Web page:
Wynne Gray

Wynne Gray is a Herald columnist

All Blacks: Jane catches eye in Springbok clash

Cory Jane's impressive outing against South Africa earned him a spot in the World Cup squad. Photo / Getty Images
Cory Jane's impressive outing against South Africa earned him a spot in the World Cup squad. Photo / Getty Images

Clearly the All Black selectors have gone with a hunch in picking Cory Jane for the World Cup.

His Super 15 work was modest, he was a standby squad choice but played sharply when called to start the Cake Tin test against the Springboks.

Henry, Hansen and Smith went with their gut instincts when they picked him in their talent-rich fullback-wing reservoir.

It is a shame they did not make a similar decision with Hosea Gear. The specialist left wing ran hot on tour last year and is only getting back into his game after hamstring troubles.

At full noise no one combines his size, power, pace and nose for the tryline. Two more weeks, a few more games and he would be sizzling.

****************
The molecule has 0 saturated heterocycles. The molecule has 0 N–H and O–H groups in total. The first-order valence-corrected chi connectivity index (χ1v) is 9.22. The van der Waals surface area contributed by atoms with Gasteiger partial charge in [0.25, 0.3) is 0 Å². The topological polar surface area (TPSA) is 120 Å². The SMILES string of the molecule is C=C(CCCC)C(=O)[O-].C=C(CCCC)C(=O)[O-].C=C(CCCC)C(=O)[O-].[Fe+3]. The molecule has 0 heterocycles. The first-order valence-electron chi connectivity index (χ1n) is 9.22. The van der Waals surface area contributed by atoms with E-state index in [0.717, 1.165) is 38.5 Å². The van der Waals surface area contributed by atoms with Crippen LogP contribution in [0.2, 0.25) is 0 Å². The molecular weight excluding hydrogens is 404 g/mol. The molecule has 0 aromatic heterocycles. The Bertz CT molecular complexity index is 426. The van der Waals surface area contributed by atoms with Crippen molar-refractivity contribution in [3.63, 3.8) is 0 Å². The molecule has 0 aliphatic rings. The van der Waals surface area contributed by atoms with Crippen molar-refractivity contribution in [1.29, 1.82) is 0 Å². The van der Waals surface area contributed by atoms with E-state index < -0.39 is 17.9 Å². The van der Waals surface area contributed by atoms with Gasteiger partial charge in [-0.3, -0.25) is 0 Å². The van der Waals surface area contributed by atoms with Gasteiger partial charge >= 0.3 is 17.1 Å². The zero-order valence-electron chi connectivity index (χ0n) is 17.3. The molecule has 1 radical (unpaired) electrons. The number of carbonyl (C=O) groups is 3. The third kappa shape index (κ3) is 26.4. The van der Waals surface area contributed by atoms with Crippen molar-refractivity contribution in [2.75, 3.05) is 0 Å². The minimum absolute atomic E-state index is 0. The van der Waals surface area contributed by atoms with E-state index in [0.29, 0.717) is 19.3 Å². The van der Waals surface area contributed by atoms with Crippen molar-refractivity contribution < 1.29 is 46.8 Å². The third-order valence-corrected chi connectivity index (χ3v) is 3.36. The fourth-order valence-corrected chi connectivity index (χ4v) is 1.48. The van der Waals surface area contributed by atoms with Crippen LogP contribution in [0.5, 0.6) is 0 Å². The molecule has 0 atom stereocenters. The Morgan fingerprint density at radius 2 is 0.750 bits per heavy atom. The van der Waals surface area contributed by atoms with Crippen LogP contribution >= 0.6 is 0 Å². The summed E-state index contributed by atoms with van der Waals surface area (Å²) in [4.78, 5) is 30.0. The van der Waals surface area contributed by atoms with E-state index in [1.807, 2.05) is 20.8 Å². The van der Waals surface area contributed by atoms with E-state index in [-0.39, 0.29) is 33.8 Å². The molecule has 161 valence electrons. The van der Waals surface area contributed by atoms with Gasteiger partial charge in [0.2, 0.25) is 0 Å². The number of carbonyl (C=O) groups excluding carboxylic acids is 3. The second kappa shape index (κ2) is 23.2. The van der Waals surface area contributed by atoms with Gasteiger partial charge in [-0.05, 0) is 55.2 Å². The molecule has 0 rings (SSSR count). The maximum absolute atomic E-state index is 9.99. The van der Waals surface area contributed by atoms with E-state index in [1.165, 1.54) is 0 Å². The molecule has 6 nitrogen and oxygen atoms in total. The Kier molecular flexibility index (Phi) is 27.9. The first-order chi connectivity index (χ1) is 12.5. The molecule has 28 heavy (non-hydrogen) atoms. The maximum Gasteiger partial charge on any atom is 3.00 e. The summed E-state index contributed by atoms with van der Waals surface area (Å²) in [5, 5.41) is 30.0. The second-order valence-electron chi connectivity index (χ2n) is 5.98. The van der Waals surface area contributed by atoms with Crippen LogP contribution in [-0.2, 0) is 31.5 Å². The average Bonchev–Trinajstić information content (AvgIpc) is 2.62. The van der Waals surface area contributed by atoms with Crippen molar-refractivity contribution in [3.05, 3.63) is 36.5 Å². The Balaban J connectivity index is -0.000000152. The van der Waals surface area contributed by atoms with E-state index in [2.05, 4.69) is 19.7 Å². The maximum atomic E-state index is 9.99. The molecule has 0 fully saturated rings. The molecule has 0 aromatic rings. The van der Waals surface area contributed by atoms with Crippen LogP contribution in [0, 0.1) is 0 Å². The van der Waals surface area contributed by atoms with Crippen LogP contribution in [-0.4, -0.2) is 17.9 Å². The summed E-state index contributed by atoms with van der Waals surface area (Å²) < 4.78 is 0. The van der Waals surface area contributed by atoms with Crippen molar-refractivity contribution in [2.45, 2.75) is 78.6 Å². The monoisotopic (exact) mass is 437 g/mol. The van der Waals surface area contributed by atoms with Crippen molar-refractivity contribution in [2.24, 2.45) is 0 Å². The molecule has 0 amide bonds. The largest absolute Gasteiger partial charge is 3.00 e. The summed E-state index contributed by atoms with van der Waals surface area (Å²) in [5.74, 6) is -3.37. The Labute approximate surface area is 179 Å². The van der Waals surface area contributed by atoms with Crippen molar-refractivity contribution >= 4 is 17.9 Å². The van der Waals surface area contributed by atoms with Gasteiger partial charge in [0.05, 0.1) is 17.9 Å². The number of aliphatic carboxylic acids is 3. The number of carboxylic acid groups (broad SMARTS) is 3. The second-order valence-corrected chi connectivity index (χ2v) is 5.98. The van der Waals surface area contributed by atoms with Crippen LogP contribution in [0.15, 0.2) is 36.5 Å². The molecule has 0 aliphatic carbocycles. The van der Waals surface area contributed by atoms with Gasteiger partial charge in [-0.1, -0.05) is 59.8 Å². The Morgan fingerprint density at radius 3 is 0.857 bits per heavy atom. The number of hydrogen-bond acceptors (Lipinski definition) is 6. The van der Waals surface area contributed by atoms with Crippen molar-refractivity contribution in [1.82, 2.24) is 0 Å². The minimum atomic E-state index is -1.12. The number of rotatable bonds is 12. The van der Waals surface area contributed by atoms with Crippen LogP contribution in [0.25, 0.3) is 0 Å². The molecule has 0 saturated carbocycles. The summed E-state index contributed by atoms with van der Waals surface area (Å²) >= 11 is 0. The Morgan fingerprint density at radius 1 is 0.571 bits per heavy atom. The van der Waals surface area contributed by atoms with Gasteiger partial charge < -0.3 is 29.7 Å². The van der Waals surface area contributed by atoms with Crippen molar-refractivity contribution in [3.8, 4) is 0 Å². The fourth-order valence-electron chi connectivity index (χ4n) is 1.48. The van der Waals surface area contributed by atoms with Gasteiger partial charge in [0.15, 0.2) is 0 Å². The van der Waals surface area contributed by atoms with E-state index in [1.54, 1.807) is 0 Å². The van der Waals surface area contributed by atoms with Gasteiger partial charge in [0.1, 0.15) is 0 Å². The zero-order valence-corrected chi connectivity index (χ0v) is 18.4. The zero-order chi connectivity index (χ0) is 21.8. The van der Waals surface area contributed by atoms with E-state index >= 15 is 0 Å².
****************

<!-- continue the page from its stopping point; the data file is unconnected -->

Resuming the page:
Instead he has lost out to Zac Guildford, the Hawkes Bay speedster who is also a specialist wing and has had a strong season. Guildford's play has been broader but I still feel in the heat of sudden-death tests, his impact may be limited.

His greatest asset is his speed but chances to use that commodity in test rugby are usually shut down by the better defences, the deeper you go in tournaments like the World Cup.

He may not get much work anyway, depending on the fitness and form of the others in the fullback-wing group and the utility value of Richard Kahui.

All plaudits to Guildford for persuading the panel he was the best choice and can join his buddy Israel Dagg in the World Cup.

The 22-year-old spoke with passion when he said he was stoked to make the squad because "there were some bloody good players who missed out".

Backs coach Wayne Smith felt the wing ticked the boxes of security under the high ball, he had a top chase game, high workrate on both sides of the field and coped well with pressure. He had shown his character by fighting hard for his place.

Agreed. And the selectors will know more. Guildford had some social issues which needed attention and he must have dealt with those as well.

Meanwhile, the Gear family will ponder their World Cup fortune after Hosea's elder brother Rico suffered a similar fate before the last tournament.

We can talk through issues like these but all the debate is about the last few picks in the side.

Most places have been ordained all season - the All Black selectors knew the men they wanted, they just had to add the final few.

- NZ Herald

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